All the hot springs mentioned above are concentrated in the hilly area north of the city but two different areas.
The areas are about 3km apart. Usually, people will drive or catch a bus to travel between these two areas, but you can also walk about 40 minutes.
For 1 day Beppu Hell Tour, you can start at Umi Jigoku, walk and look around Oniishi Bozu Jigoku, Yama Jigoku, Kamado Jigoku, Shiraike Jigoku and Oniyama Jigoku.
For Chinoike and Tatsumaki Jigoku, you should travel by bus.
The best way to visit Hells of Beppu is to purchase a Jigoku Meguri Pass and Kamenoi Bus 1-day Pass. The Kamenoi Bus 1 Day Pass offers unlimited rides within the date so that you can get around easily.
How to get to Jigoku Meguri Beppu Hell Tour
From JR Beppu Station Nishi-guchi (West Gate), you take Kamenoi bus No. 2, 5, 41, or 43 to Umi-Jigoku-mae or Kannawa station.
By car, from Oita motorway “Beppu IC,” take the provincial road No. 11, heading for Kannawa Onsen. It takes about 5 minutes to reach Kanawa.
How to buy Jigoku Meguri Pass
If you arrive at Fukuoka airport, you can book your Jigoku Pass and Kamenoi Bus online and receive your voucher at the counter.
Alternatively, you can also purchase a Jigoku Pass in Beppu, Kanawa, or in front of the entrance of any Jigoku.
How to redeem your voucher
You can easily redeem the voucher at the HIS counter at Fukuoka Airport International Terminal. The voucher is valid for 30 days, and you present it outside Umi Jigoku to receive the booklet.
Best hot spring to visit on Jigoku Meguri Tour
Umi Jigoku (Sea Hell)
Umi Jigoku is the largest hot spring in the Beppu Hell tour. This cobalt-blue lake was formed by the activity of the Tsurumidake volcano about 1200 years ago.
The name came from its color, meaning blue sea hell. Despite its name, the lake has a temperature of up to 98 degrees.
Chinoike Jigoku (Blood Hell)
The Blood Pond Hell of Chinoike Jigoku will take your breath away with its vivid color like blood.
Chinoike Jigoku has existed for more than 1300 years and is one of Japan’s oldest natural hot springs. The color comes from heavy metal in the lake.
Kamado Jigoku (Cooking Pot Hell)
Kamado Jigoku is a great place to have your hot spring experience. You can sit and warm up your feet on the hot stones or drink and taste the hot spring water here.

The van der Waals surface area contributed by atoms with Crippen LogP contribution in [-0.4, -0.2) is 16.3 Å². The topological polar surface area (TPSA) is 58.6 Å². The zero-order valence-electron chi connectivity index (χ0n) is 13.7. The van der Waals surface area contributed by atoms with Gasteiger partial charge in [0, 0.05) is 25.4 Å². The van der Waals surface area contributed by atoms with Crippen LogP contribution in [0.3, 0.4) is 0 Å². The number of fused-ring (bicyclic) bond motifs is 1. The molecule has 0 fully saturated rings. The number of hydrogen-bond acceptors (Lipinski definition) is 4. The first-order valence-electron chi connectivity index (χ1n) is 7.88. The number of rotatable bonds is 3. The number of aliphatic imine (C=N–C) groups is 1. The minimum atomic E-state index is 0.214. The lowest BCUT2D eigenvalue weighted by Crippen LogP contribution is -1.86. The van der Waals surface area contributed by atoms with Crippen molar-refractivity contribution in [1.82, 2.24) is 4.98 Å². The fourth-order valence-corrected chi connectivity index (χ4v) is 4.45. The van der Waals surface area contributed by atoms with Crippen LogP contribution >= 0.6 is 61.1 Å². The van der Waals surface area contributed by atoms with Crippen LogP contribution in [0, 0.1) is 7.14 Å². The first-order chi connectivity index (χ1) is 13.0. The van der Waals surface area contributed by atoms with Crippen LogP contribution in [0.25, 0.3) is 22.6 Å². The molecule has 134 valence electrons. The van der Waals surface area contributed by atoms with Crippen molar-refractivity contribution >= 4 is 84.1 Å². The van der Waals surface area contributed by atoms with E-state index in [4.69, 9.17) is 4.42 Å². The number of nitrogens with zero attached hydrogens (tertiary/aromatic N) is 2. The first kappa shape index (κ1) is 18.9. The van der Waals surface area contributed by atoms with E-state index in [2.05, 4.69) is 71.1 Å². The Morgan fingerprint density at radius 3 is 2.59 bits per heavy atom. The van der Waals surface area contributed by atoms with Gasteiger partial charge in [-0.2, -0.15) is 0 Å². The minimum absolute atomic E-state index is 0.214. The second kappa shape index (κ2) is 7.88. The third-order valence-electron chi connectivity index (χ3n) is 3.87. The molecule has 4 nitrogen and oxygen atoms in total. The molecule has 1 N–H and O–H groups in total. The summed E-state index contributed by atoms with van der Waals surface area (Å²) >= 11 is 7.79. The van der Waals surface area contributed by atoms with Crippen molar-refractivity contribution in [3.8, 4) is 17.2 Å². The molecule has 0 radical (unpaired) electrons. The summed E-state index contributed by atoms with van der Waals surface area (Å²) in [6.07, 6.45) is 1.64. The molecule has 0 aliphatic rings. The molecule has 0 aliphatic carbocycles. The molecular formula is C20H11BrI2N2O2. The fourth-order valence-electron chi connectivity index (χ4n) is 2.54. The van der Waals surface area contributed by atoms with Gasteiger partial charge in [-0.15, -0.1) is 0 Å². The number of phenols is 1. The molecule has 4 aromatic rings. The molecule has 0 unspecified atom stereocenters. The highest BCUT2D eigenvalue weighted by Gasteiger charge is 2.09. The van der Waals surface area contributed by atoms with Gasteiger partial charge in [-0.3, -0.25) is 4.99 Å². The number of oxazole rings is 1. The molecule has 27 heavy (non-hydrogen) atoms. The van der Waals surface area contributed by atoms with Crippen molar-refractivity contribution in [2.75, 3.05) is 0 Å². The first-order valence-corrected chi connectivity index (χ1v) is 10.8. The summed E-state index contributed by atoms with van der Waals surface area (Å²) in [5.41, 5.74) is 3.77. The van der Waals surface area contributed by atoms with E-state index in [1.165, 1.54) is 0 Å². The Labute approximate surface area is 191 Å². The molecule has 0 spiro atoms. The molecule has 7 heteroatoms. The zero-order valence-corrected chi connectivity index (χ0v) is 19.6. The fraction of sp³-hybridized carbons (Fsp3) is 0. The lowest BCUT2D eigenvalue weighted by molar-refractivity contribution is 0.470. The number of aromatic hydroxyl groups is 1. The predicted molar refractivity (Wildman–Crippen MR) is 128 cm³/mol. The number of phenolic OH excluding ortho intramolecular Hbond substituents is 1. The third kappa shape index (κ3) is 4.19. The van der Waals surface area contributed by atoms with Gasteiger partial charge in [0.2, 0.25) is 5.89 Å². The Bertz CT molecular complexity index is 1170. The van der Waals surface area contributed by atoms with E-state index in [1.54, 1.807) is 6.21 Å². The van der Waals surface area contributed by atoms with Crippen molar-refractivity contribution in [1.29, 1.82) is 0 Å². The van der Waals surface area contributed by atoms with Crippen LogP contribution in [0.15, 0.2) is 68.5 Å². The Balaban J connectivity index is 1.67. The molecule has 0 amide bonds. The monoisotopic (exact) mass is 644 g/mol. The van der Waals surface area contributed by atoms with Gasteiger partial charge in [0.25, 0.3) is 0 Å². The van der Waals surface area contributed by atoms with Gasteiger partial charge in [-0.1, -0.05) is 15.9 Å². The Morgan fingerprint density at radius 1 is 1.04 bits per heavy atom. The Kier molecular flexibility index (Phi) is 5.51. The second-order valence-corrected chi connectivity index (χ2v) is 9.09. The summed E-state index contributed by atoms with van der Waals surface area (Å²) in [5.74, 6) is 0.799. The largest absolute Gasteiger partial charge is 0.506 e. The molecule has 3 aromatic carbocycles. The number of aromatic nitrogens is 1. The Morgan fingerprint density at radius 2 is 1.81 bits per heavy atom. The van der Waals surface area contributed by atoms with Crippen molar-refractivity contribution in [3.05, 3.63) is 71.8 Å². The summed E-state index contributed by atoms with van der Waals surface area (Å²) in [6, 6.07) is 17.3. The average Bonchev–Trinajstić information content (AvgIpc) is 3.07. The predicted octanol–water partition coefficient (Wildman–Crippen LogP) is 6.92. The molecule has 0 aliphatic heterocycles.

Also, there’s a photogenic cobalt blue pond as well.
Oniishi Bozu Jigoku
This place is called “Oniishi shaven head hell” after the name of the area – Oniishi. People say the bubbles of the hot gray mud look like the shaven heads of the monks. Do you think so?
Oniyama Jigoku (Monster Mountain Hell)
Oniyama Jigoku is where you can see the crocodiles!
The place started breeding crocodiles in the Taisho period (1912 to 1926) using the temperature and natural conditions to maintain a suitable living environment for them.
You can also see the display of Kurokodairu Ichiro crocodile raised in the past. Ichiro died at the age of 71 and was the oldest crocodile raised in Oniyama Jigoku.
Shiraike Jigoku (White Pond Hell)
Shirake means white pond in Japanese, even though the color is bluer.
This pond features a hot and milky white color and smoke due to the reaction between boric acid, salt, sodium silicate, and calcium bicarbonate.
Tatsumaki Jigoku (Spout hell)
Last on this list is Tatsumaki Jigoku. This hell is next to Chinoike Jigoku, and you may skip it if you don’t have much time.
There is a very strong geyser, and it sprays every 30 min for around 10 min, so you have to sit and wait until it does. It wasn’t very interesting, in my opinion.
What to eat on the Beppu Hell Tour
After the Hells Tour, what do you think about a hell-steamed meal?
“Hell-steam” cuisine is a local specialty of Beppu onsen. This delicious and healthy cooking method uses the fumes of the hot spring, so high-temperature steam allows the food to be steamed up all in one go.